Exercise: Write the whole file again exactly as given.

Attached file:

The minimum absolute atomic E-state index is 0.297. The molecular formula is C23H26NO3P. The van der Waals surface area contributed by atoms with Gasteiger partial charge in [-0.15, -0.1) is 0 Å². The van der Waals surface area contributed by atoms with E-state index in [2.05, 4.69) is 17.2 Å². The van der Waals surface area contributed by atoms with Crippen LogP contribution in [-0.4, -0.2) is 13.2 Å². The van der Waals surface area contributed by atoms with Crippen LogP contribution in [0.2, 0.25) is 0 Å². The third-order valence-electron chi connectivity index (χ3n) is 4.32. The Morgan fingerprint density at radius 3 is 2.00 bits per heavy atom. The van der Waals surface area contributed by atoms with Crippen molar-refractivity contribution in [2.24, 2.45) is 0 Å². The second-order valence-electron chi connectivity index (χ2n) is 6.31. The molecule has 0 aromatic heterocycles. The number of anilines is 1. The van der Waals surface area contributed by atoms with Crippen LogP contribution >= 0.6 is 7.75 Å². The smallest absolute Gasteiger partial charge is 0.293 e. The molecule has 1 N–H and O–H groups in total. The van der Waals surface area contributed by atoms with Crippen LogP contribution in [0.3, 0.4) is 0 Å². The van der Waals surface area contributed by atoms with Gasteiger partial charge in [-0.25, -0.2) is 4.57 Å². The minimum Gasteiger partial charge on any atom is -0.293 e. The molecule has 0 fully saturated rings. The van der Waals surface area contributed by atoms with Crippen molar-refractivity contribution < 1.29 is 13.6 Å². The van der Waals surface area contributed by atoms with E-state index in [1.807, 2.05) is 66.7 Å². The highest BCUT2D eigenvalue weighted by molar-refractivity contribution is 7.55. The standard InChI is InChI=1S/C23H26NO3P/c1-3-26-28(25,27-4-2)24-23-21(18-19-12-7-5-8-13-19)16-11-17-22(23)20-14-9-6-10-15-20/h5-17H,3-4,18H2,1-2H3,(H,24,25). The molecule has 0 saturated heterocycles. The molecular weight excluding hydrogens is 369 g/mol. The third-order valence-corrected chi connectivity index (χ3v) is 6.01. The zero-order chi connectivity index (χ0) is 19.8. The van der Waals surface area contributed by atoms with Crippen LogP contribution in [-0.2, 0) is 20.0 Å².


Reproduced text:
The minimum absolute atomic E-state index is 0.297. The molecular formula is C23H26NO3P. The van der Waals surface area contributed by atoms with Gasteiger partial charge in [-0.15, -0.1) is 0 Å². The van der Waals surface area contributed by atoms with E-state index in [2.05, 4.69) is 17.2 Å². The van der Waals surface area contributed by atoms with Crippen LogP contribution in [-0.4, -0.2) is 13.2 Å². The van der Waals surface area contributed by atoms with Crippen LogP contribution in [0.2, 0.25) is 0 Å². The third-order valence-electron chi connectivity index (χ3n) is 4.32. The Morgan fingerprint density at radius 3 is 2.00 bits per heavy atom. The van der Waals surface area contributed by atoms with Crippen molar-refractivity contribution in [2.24, 2.45) is 0 Å². The second-order valence-electron chi connectivity index (χ2n) is 6.31. The molecule has 0 aromatic heterocycles. The number of anilines is 1. The van der Waals surface area contributed by atoms with Crippen LogP contribution >= 0.6 is 7.75 Å². The smallest absolute Gasteiger partial charge is 0.293 e. The molecule has 1 N–H and O–H groups in total. The van der Waals surface area contributed by atoms with Crippen LogP contribution in [0.3, 0.4) is 0 Å². The van der Waals surface area contributed by atoms with Gasteiger partial charge in [-0.25, -0.2) is 4.57 Å². The minimum Gasteiger partial charge on any atom is -0.293 e. The molecule has 0 fully saturated rings. The van der Waals surface area contributed by atoms with Crippen molar-refractivity contribution < 1.29 is 13.6 Å². The van der Waals surface area contributed by atoms with E-state index in [1.807, 2.05) is 66.7 Å². The highest BCUT2D eigenvalue weighted by molar-refractivity contribution is 7.55. The standard InChI is InChI=1S/C23H26NO3P/c1-3-26-28(25,27-4-2)24-23-21(18-19-12-7-5-8-13-19)16-11-17-22(23)20-14-9-6-10-15-20/h5-17H,3-4,18H2,1-2H3,(H,24,25). The molecule has 0 saturated heterocycles. The molecular weight excluding hydrogens is 369 g/mol. The third-order valence-corrected chi connectivity index (χ3v) is 6.01. The zero-order chi connectivity index (χ0) is 19.8. The van der Waals surface area contributed by atoms with Crippen LogP contribution in [-0.2, 0) is 20.0 Å².